In order to establish eligibility to receive a K1 Visa, several core criteria must be carefully considered. One of the most important of these requires that both the U.S. citizen fiancé and the alien fiancé have met in person within two years previous to filing the I-129f petition. The United States Citizenship and Immigration Service (USCIS) expect that evidence of this meeting will be verified with documentation.
Verifiable evidence of said meeting can include some of the following:
- Airline ticket receipts of visits to the foreign country
- Receipts of hotel accommodations
- Pictures taken together (Recently USCIS has indicated a preference for date-stamped pictures taken within the last 2 years.)
- Copies of passport with entry and exit stamps
- Credit card statements, including foreign transactions
- Other proofs of visit
These are a few examples of the sort of evidence USCIS will expect from you in order to verify that you and your fiancé have actually seen each other in person in the last two years. It is not necessary for people to submit all of the examples listed above, but I recommend to my clients that they try and submit as much proof as they possibly can. This will prevent any unfortunate delays in the case should USCIS ask you to submit additional evidence of meeting in the form of a Request for Evidence (RFE). RFE’s are not detrimental to your case, but it is absolutely necessary that they be replied to on time and holdups often ensue.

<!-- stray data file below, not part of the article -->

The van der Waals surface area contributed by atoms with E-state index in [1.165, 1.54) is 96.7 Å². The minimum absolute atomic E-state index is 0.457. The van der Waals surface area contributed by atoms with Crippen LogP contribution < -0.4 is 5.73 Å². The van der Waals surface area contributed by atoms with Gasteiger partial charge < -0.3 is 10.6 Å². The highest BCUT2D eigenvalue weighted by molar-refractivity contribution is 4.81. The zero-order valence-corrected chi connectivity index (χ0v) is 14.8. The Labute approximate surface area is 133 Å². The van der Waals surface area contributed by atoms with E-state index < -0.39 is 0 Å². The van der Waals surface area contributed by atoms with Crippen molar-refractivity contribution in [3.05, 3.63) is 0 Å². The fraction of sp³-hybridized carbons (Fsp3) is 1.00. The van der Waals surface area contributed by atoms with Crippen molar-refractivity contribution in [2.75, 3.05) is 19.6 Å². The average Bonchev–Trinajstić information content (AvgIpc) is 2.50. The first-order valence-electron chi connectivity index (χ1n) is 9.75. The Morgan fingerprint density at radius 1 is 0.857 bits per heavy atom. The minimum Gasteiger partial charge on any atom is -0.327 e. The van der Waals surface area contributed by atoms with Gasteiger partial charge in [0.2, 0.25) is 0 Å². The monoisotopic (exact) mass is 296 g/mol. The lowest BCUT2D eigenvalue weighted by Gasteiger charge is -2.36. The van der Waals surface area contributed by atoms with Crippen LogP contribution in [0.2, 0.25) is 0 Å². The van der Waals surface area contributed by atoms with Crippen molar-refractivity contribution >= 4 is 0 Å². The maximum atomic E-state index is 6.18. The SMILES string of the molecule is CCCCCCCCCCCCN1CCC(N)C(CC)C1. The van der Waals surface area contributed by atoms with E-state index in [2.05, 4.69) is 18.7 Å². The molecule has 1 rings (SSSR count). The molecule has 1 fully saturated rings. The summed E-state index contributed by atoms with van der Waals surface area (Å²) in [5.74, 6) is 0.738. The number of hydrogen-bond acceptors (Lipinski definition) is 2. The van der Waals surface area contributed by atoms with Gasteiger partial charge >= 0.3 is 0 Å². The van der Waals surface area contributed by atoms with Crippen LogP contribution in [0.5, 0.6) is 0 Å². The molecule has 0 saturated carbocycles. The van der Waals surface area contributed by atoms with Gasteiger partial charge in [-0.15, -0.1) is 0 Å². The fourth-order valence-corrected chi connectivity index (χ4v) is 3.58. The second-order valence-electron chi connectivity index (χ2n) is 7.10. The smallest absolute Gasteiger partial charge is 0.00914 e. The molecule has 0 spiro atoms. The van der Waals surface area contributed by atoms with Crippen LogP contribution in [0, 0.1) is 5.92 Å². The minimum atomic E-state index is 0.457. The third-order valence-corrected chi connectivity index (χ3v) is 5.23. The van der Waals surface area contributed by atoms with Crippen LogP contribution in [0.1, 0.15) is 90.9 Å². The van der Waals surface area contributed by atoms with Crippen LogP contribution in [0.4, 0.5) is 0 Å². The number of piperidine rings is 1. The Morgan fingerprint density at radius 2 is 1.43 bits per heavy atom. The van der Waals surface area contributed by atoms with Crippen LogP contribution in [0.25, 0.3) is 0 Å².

When discussing evidence of meeting, I always try to remind my clients that when they travel to or return from visiting the alien fiancé abroad they try to save copies of the documentation indicated above. U.S. citizens should not to forget to obtain a U.S. passport and visa from the foreign country they intend to visit before traveling. Most countries have embassies within the U.S. that can answer questions that you might have about obtaining such a visa. Applications for U.S. passports can be made and obtained from your local post office.
There is an exception to the two-year meeting requirement in instances where both parties could not meet because of either extreme hardship or due to a long established custom.
8 C.F.R. §214.2(k)(2). USCIS is granted the authority to waive the requirement in such cases, but it should be noted that such instances must be supported by documentation and are extremely rare. As a result, if you believe that this exception may apply to you and feel unable to travel to your fiancé’s home country to visit, you should consult an immigration attorney prior to filing.